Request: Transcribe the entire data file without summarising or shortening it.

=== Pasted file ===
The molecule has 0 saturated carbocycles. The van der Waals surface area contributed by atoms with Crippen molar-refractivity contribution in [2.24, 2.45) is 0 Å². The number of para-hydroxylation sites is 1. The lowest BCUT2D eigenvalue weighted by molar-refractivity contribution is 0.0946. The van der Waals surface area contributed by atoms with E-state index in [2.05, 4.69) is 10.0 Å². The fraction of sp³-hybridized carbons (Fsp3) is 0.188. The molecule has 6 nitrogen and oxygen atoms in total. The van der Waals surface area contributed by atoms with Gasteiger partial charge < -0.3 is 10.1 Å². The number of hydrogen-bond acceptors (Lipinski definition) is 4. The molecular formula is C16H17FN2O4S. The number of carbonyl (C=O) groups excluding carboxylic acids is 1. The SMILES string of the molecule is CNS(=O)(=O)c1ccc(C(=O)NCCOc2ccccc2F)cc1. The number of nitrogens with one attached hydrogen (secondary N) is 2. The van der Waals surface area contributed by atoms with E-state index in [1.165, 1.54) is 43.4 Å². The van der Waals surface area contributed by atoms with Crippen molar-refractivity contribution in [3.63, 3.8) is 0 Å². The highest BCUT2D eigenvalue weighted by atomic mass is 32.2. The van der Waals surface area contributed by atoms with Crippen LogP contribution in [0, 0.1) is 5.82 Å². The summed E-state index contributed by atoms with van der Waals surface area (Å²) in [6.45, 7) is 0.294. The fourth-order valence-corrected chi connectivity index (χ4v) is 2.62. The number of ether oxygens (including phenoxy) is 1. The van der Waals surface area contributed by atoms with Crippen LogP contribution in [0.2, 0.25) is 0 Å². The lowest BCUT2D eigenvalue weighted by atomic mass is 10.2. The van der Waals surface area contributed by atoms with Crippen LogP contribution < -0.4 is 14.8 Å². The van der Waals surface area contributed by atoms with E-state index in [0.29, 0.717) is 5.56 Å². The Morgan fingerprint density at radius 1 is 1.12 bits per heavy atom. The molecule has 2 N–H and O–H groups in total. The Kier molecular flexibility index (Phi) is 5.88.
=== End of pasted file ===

The molecule has 0 saturated carbocycles. The van der Waals surface area contributed by atoms with Crippen molar-refractivity contribution in [2.24, 2.45) is 0 Å². The number of para-hydroxylation sites is 1. The lowest BCUT2D eigenvalue weighted by molar-refractivity contribution is 0.0946. The van der Waals surface area contributed by atoms with E-state index in [2.05, 4.69) is 10.0 Å². The fraction of sp³-hybridized carbons (Fsp3) is 0.188. The molecule has 6 nitrogen and oxygen atoms in total. The van der Waals surface area contributed by atoms with Gasteiger partial charge < -0.3 is 10.1 Å². The number of hydrogen-bond acceptors (Lipinski definition) is 4. The molecular formula is C16H17FN2O4S. The number of carbonyl (C=O) groups excluding carboxylic acids is 1. The SMILES string of the molecule is CNS(=O)(=O)c1ccc(C(=O)NCCOc2ccccc2F)cc1. The number of nitrogens with one attached hydrogen (secondary N) is 2. The van der Waals surface area contributed by atoms with E-state index in [1.165, 1.54) is 43.4 Å². The van der Waals surface area contributed by atoms with Crippen molar-refractivity contribution in [3.63, 3.8) is 0 Å². The highest BCUT2D eigenvalue weighted by atomic mass is 32.2. The van der Waals surface area contributed by atoms with Crippen LogP contribution in [0, 0.1) is 5.82 Å². The summed E-state index contributed by atoms with van der Waals surface area (Å²) in [6.45, 7) is 0.294. The fourth-order valence-corrected chi connectivity index (χ4v) is 2.62. The number of ether oxygens (including phenoxy) is 1. The van der Waals surface area contributed by atoms with Crippen LogP contribution in [0.2, 0.25) is 0 Å². The lowest BCUT2D eigenvalue weighted by atomic mass is 10.2. The van der Waals surface area contributed by atoms with Crippen LogP contribution < -0.4 is 14.8 Å². The van der Waals surface area contributed by atoms with E-state index in [0.29, 0.717) is 5.56 Å². The Morgan fingerprint density at radius 1 is 1.12 bits per heavy atom. The molecule has 2 N–H and O–H groups in total. The Kier molecular flexibility index (Phi) is 5.88.